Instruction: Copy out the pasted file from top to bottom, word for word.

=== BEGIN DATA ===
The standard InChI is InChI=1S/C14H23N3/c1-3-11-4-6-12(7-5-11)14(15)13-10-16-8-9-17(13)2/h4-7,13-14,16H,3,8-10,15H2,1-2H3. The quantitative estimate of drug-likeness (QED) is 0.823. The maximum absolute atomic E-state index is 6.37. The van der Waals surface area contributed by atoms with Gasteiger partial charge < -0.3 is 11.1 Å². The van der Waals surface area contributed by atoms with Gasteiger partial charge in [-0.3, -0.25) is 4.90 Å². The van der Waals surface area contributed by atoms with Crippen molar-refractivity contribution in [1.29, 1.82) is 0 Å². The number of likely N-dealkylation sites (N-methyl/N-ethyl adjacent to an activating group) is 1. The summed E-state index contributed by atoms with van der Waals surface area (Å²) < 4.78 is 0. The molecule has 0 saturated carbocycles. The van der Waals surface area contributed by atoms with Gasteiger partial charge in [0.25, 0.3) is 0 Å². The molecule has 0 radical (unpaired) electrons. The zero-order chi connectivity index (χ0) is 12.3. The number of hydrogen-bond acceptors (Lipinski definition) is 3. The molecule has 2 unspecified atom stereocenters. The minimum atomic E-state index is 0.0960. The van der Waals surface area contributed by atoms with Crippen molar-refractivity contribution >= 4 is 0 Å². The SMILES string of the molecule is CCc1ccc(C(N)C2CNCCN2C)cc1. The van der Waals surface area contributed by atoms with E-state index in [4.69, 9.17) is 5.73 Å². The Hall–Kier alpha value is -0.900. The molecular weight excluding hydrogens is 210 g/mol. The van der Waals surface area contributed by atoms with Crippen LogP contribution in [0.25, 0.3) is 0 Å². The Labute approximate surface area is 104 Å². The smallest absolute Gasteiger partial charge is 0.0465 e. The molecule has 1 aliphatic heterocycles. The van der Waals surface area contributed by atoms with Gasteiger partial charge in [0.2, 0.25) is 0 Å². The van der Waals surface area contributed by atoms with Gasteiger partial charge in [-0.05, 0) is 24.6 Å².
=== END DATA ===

The standard InChI is InChI=1S/C14H23N3/c1-3-11-4-6-12(7-5-11)14(15)13-10-16-8-9-17(13)2/h4-7,13-14,16H,3,8-10,15H2,1-2H3. The quantitative estimate of drug-likeness (QED) is 0.823. The maximum absolute atomic E-state index is 6.37. The van der Waals surface area contributed by atoms with Gasteiger partial charge < -0.3 is 11.1 Å². The van der Waals surface area contributed by atoms with Gasteiger partial charge in [-0.3, -0.25) is 4.90 Å². The van der Waals surface area contributed by atoms with Crippen molar-refractivity contribution in [1.29, 1.82) is 0 Å². The number of likely N-dealkylation sites (N-methyl/N-ethyl adjacent to an activating group) is 1. The summed E-state index contributed by atoms with van der Waals surface area (Å²) < 4.78 is 0. The molecule has 0 saturated carbocycles. The van der Waals surface area contributed by atoms with Gasteiger partial charge in [0.25, 0.3) is 0 Å². The molecule has 0 radical (unpaired) electrons. The zero-order chi connectivity index (χ0) is 12.3. The number of hydrogen-bond acceptors (Lipinski definition) is 3. The molecule has 2 unspecified atom stereocenters. The minimum atomic E-state index is 0.0960. The van der Waals surface area contributed by atoms with Crippen molar-refractivity contribution >= 4 is 0 Å². The SMILES string of the molecule is CCc1ccc(C(N)C2CNCCN2C)cc1. The van der Waals surface area contributed by atoms with E-state index in [4.69, 9.17) is 5.73 Å². The Hall–Kier alpha value is -0.900. The molecular weight excluding hydrogens is 210 g/mol. The van der Waals surface area contributed by atoms with Crippen LogP contribution in [0.25, 0.3) is 0 Å². The Labute approximate surface area is 104 Å². The smallest absolute Gasteiger partial charge is 0.0465 e. The molecule has 1 aliphatic heterocycles. The van der Waals surface area contributed by atoms with Gasteiger partial charge in [0.2, 0.25) is 0 Å². The van der Waals surface area contributed by atoms with Gasteiger partial charge in [-0.05, 0) is 24.6 Å².